So here I will talk about this three constructions -
Let's not wait.
Don't let's wait.
Let's don't wait.
The contraction form of let us in imperative use is let's. But if we say only this about let's we will miss out on many more.
Because often you will find following constructions -
- Let's us wait till Tuesday.
The use of us there is redundant. We not only find objective case after after let's, at time we find subjective cases also, like the followings -
- Let's you and I wait till Tuesday.
- Let's you and me wait till Tuesday.
These are as redundant as us. Obvious question comes when such redundancy is allowed or whether they are at all correct. As long as it's in casual informal situation, or in speech where it's seen as mistaken repetition of the pronoun that is already present in the contraction, it's okay. But overall such usage is generally criticized as redundant especially by earlier commentators. It is however to be noted that Quirk et al. 1985 characterizes let's us as "familiar American English".
The Cambridge Grammar of the English Language (CGEL) says that the use of let's you and I/me ... is so common that it qualifies as acceptable informal style in Standard English.
CGEL page 935 -
But generally the subjective case of pronoun after let is not standard, but still there are examples where we can find such usage -
- Let we [1485 lete vs] hold us together till it be day. - 1634 Malory's Arthur
We can't conclude that it's older usage. Here is a much modern example compared to the one above -
- ... a restaurant in Queen Street way we cud get good dhal pourri and chicken curry, let we go. - Samuel Selvon, A Brighter Sun, 1952
Then there are examples like this -
- Let fortune go to hell for it, not I - Shakespeare, The Merchant of Venice, 1957
- Let he who made thee answer that - Lord Byron, Cain, 1821
Jespersen says that the last sentence allowed he because of the relative clause and who. In the relative clause the subject is represented by who, and in turn it's he. But the later editors changed he to him. Notwithstanding the construction persists in Modern English. Let's check the comic-strip paraphrase of famous passage (John 8:7) of the King James Bible:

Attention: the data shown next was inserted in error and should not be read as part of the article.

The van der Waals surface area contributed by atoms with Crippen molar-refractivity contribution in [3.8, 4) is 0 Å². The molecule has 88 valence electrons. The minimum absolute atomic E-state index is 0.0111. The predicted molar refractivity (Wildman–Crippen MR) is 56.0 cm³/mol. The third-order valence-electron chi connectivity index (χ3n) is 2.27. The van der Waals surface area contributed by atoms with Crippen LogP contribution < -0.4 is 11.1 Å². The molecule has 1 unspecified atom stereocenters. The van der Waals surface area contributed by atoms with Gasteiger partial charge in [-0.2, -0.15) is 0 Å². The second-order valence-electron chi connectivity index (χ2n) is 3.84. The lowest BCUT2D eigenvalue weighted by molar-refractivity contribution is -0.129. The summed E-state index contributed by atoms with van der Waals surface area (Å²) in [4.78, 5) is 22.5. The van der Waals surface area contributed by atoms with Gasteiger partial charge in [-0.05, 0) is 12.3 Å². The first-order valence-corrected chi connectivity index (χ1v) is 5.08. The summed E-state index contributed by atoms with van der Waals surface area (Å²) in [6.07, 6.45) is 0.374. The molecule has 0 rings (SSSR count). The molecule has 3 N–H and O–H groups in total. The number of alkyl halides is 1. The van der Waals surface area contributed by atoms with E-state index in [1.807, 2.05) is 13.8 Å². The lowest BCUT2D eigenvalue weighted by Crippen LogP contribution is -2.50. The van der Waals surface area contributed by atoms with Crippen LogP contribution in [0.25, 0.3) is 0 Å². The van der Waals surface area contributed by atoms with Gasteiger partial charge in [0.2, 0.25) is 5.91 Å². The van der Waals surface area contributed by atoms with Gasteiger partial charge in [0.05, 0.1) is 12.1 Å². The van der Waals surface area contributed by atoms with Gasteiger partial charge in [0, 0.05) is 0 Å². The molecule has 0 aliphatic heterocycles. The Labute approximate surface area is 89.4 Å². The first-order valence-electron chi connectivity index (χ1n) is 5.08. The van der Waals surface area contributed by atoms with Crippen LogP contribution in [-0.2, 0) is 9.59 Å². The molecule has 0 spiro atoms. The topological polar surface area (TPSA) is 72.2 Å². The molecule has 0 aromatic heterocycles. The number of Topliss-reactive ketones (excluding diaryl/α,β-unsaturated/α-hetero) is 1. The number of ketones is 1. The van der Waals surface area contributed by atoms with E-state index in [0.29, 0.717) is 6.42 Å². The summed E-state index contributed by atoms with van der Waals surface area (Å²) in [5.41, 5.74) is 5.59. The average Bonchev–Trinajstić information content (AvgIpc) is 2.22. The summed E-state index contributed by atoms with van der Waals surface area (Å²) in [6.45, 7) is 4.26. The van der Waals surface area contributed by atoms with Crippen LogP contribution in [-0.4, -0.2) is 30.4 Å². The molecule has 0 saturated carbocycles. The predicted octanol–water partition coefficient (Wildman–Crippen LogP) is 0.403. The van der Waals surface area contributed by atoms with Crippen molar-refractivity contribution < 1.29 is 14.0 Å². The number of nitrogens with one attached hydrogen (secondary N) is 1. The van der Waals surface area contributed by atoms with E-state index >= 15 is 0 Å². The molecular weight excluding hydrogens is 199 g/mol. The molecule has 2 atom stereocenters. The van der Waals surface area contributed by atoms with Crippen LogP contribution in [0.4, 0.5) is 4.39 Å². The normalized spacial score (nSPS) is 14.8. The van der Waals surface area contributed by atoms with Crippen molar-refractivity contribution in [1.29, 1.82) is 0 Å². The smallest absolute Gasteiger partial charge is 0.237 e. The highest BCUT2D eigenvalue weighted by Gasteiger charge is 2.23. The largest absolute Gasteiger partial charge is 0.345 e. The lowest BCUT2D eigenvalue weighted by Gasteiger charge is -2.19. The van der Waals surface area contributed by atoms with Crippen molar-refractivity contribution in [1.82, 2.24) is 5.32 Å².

- Let he who is without sin cast the first stone - Joe Martin, "Mister Boffo", 25 Oct. 1986
Jespersen further says that the reason why there is subjective case rather than an objective case in those sentences is because the pronoun after let is perceived as the subject of the following infinitive, rather than the object of let. He calls it Notional or Virtual Subject.
The Oxford English Dictionary, however, calls such occurrence of subjective case incorrect.
By the 20th century let's is frequently treated as a unit, rather than as a contraction, and then the pronoun follows.
The negative of let's is formed in three ways -
let's not ... -> widely used
don't let's ... -> mainly in British English
let's don't ... -> chiefly in American English
- In all events, let's don't celebrate it until it has done something - Alexander Woollcott, letter, 26 Jan. 1918
- But don't let's harp on it.
The Columbia Guide to Standard American English by Kenneth George Wilson -
The Qualls Concise English Grammar by Eduard J. Qualls -
Encyclopedic Graded Grammar Vol 2 -
The Cambridge Grammar of the English Language -
- The Cambridge Grammar of English Language by Huddleston & Pullum 2002
- A Comprehensive Grammar of English Language by Quirk et al. 1985
- Merriam-Webster's Dictionary of English Usage
- Fowler's Modern English Usage
- The Columbia Guide to Standard American English by Kenneth George Wilson
- The Qualls Concise English Grammar by Eduard J. Qualls
- Encyclopedic Graded Grammar Vol 2
- The Oxford English Dictionary (OED)